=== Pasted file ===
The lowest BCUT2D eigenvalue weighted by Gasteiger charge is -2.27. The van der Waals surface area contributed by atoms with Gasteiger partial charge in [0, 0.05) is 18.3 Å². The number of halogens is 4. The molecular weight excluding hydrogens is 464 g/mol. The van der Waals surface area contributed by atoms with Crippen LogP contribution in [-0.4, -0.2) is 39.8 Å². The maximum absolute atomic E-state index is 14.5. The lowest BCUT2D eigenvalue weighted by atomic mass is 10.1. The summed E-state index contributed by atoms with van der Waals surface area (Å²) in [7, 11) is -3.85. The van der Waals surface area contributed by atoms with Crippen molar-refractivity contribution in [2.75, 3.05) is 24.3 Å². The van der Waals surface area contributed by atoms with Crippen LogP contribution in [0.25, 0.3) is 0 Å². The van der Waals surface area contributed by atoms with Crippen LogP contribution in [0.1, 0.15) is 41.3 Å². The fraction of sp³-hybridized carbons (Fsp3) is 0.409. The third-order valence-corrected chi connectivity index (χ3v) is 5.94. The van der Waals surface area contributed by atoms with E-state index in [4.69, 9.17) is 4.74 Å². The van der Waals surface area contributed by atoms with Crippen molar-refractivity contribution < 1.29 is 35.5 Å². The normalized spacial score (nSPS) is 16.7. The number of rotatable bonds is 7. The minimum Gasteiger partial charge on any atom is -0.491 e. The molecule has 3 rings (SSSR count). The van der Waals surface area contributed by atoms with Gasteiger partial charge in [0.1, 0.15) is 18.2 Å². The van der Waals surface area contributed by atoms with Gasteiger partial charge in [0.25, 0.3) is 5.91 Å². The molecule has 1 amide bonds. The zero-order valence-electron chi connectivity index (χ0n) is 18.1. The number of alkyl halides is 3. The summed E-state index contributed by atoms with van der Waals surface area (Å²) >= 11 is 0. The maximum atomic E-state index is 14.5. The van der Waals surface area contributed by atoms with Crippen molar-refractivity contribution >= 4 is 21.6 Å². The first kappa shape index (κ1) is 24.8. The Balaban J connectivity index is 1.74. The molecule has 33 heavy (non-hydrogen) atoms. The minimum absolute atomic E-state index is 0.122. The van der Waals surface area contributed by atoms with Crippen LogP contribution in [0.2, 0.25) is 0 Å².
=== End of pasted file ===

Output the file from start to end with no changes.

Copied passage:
The lowest BCUT2D eigenvalue weighted by Gasteiger charge is -2.27. The van der Waals surface area contributed by atoms with Gasteiger partial charge in [0, 0.05) is 18.3 Å². The number of halogens is 4. The molecular weight excluding hydrogens is 464 g/mol. The van der Waals surface area contributed by atoms with Crippen LogP contribution in [-0.4, -0.2) is 39.8 Å². The maximum absolute atomic E-state index is 14.5. The lowest BCUT2D eigenvalue weighted by atomic mass is 10.1. The summed E-state index contributed by atoms with van der Waals surface area (Å²) in [7, 11) is -3.85. The van der Waals surface area contributed by atoms with Crippen molar-refractivity contribution in [2.75, 3.05) is 24.3 Å². The van der Waals surface area contributed by atoms with Crippen LogP contribution in [0.25, 0.3) is 0 Å². The van der Waals surface area contributed by atoms with Crippen LogP contribution in [0.1, 0.15) is 41.3 Å². The fraction of sp³-hybridized carbons (Fsp3) is 0.409. The third-order valence-corrected chi connectivity index (χ3v) is 5.94. The van der Waals surface area contributed by atoms with E-state index in [4.69, 9.17) is 4.74 Å². The van der Waals surface area contributed by atoms with Crippen molar-refractivity contribution < 1.29 is 35.5 Å². The normalized spacial score (nSPS) is 16.7. The number of rotatable bonds is 7. The minimum Gasteiger partial charge on any atom is -0.491 e. The molecule has 3 rings (SSSR count). The van der Waals surface area contributed by atoms with Gasteiger partial charge in [0.1, 0.15) is 18.2 Å². The van der Waals surface area contributed by atoms with Gasteiger partial charge in [0.25, 0.3) is 5.91 Å². The molecule has 1 amide bonds. The zero-order valence-electron chi connectivity index (χ0n) is 18.1. The number of alkyl halides is 3. The summed E-state index contributed by atoms with van der Waals surface area (Å²) >= 11 is 0. The maximum atomic E-state index is 14.5. The van der Waals surface area contributed by atoms with Crippen molar-refractivity contribution >= 4 is 21.6 Å². The first kappa shape index (κ1) is 24.8. The Balaban J connectivity index is 1.74. The molecule has 33 heavy (non-hydrogen) atoms. The minimum absolute atomic E-state index is 0.122. The van der Waals surface area contributed by atoms with Crippen LogP contribution in [0.2, 0.25) is 0 Å².